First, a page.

Review: Homeland - 2.08 - "I'll Fly Away"

Terrorist intrigue takes a back seat to soap opera on this week's "Homeland." As we've seen before, this can be either very good (Carrie and Brody's hedonistic jaunt in season one) or very bad (pretty much any other time). This week it happens to be a bit of both. Domestic catastrophe has Brody on edge, caught between his loyalties to his family and his deal with the CIA. Not a good idea to send your inside man on a critical meeting when he's teetering on the brink, as Brody abruptly tells Roya Hammad he's out. Carrie ducks surveillance and takes Brody off the grid in order to repair his shattered nerve. The episode goes a long way toward getting across the solitude that Brody finds himself overwhelmed by everyday. The deal he has cut with the CIA to avoid criminal charges and help repair his family has only torn it apart further with lies, he doesn't want any part of Abu Nazir's terrorist plot, and now his actions have only served to sever ties with the CIA. Carrie remains his only link to where he wants to be, the only person to whom he can confide fully, and the two finally reignite their affair. Unfortunately, the CIA is listening to everything. Each episode of "Homeland" lately has had a scene of unintentional, head-slappingly absurd comedy. As Carrie is getting pounded, we cut to the most epic Saul facepalm ever. Saul attempts to plead Carrie's case. "She's turning it around!" he exclaims, as Carrie and Brody are heard moaning on the surveillance line. Again, "Homeland"'s writers are capable of such great characterization and then they throw these bizarre scenes in that seem completely out of place. Meanwhile, after getting cop-blocked by her dad and Carrie, Dana goes to Mike to get away from her parents. She draws a little inspiration from Mike doing the right thing and stepping aside when Brody returned despite being firmly entrenched with Jess and the family at that point. Confession to the hit-and-run victim's daughter doesn't help much, as Dana learns that the Walden's deal is in place and going to the police would mean their financial settlement is off the table. The past few episodes have not done well for the image of "Homeland." While the first season had a few bad moments, overall it was a stellar series with a gripping story full of twists. This season started on a high note with a lot of promise of things to come but has given way to a lot of absurdity and soap opera silliness. Hopefully with the latest twist the writers can rebound, but as the weeks go by I grow less and less confident of that.

'Misfits' 4.04 review: Zombies, a femme fatale and a tragic loss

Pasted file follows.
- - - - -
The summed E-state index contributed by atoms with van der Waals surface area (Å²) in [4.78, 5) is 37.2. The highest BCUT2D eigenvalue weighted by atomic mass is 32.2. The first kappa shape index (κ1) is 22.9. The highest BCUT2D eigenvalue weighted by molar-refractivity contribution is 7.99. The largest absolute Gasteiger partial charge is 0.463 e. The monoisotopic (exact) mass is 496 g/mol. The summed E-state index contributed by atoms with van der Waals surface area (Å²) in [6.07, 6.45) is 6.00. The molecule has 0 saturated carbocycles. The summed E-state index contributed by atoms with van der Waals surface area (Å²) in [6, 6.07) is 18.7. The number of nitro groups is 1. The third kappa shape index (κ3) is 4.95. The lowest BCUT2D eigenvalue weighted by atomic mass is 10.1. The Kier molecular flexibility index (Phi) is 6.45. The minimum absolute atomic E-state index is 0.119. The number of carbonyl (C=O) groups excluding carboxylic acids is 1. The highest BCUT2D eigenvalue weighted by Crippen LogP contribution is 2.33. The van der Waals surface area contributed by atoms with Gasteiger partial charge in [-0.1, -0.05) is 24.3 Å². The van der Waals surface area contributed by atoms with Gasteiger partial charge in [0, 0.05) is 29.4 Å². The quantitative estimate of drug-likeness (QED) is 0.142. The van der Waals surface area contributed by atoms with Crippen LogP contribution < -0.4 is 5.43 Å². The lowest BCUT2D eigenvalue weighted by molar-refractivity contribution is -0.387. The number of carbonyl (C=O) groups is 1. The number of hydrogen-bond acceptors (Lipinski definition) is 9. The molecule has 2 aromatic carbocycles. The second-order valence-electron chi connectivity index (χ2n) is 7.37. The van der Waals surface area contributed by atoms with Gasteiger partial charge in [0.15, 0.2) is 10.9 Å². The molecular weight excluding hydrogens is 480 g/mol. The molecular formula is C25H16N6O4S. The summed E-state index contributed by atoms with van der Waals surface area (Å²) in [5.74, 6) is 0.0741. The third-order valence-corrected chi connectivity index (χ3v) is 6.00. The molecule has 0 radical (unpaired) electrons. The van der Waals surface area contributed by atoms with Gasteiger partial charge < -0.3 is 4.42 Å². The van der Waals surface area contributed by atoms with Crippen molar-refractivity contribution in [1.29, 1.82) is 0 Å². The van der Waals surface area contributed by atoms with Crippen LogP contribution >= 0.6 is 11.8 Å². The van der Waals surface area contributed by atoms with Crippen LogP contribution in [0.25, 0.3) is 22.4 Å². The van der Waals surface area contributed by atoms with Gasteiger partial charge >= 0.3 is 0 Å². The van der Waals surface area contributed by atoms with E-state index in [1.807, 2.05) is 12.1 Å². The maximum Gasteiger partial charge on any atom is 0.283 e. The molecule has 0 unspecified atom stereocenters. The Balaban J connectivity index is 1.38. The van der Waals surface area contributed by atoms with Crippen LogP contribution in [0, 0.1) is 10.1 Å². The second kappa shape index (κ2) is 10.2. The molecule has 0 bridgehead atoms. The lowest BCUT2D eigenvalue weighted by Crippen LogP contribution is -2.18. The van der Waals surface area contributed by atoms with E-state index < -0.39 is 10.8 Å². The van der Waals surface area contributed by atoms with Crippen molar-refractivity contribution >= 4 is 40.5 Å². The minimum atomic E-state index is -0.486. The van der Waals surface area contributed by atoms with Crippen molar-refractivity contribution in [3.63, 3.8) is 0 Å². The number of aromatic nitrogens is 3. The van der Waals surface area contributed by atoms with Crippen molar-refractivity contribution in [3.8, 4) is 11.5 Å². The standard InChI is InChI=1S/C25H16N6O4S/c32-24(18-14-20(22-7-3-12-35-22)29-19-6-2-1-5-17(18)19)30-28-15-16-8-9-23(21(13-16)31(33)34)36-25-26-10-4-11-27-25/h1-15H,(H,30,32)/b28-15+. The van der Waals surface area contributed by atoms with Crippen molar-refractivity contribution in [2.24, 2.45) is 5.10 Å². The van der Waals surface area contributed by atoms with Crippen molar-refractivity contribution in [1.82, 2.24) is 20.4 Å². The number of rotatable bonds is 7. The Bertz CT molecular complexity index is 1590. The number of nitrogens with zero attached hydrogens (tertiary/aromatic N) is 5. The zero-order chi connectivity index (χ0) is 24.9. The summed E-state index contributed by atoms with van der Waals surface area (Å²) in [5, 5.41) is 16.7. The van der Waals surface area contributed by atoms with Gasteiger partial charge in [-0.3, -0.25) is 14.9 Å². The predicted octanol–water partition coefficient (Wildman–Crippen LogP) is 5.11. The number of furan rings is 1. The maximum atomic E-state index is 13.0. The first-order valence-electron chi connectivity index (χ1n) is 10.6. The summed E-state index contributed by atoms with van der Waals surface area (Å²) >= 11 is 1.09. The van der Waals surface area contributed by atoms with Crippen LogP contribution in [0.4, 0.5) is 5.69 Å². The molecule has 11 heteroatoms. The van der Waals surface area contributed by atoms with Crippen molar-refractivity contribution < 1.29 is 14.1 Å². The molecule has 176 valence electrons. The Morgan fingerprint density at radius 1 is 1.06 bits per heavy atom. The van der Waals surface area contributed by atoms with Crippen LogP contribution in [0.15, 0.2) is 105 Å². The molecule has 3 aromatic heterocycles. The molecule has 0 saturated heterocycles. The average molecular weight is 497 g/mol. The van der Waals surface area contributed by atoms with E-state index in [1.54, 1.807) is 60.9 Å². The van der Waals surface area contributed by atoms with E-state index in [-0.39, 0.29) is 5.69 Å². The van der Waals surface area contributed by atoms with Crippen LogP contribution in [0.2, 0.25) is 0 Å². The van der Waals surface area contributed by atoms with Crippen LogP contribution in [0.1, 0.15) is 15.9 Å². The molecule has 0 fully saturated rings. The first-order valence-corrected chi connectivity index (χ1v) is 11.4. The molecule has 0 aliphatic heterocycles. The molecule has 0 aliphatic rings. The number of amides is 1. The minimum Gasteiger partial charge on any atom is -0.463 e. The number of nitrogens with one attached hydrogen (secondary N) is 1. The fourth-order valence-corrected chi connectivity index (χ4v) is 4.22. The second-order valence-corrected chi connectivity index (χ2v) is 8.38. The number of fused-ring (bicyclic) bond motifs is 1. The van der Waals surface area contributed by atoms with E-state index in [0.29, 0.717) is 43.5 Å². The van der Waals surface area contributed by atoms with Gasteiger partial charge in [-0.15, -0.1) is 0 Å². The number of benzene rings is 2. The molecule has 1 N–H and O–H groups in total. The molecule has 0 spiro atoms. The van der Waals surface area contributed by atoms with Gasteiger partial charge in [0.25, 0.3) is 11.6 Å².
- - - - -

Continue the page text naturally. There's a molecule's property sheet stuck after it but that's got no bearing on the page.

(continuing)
Let's be brutally honest - Curtis (Nathan Stewart-Jarrett) was probably never anyone's favourite Misfits character and, despite being the sole original cast member to have stuck around for this fourth series, he's felt like something of a spare part so far. But that all changed in Sunday night's episode 4.04, which sees the former athlete further pursue a steamy liaison with 'trainee probation worker' Lola - Lucy Gaskell makes for a superb femme fatale, dark and alluring one moment, then all vulnerable and wide-eyed the next. As we later discover, Lola has a very dark past and a string of twisted relationships behind her, including one with the obsessive Jake - Andrew Gower is underused here, but happily brings the same memorable creepiness to his character that he did to Being Human's Cutler earlier in 2012. For her own mysterious reasons, Lola fakes an attack, claiming that Jake's her physically-abusive ex, sending an angry Curtis straight at him... like a bullet. Yes, the confrontation goes badly wrong and Curtis ends up shooting Jake dead. Worse still, Lola vanishes and the rest of the Misfits crew have no clue who she even is... For what feels like the first time this series, the new Misfits gang come together to help Curtis, who's decided to use his power and resurrect Jake in the hope of finding out more about the absent Lola. This sterling scheme naturally doesn't proceed according to plan - though his friends are initially unaware, Curtis is bitten by the undead Jake and is transformed into a zombie himself... Fighting off his animalistic urges, Curtis ultimately uncovers the truth about Lola - she's an aspiring actress who was transformed into her vampish alter-ego by the storm and is now deeply out of touch with reality - she's a tragic figure, forced into a never-ending cycle of death and lust against her will.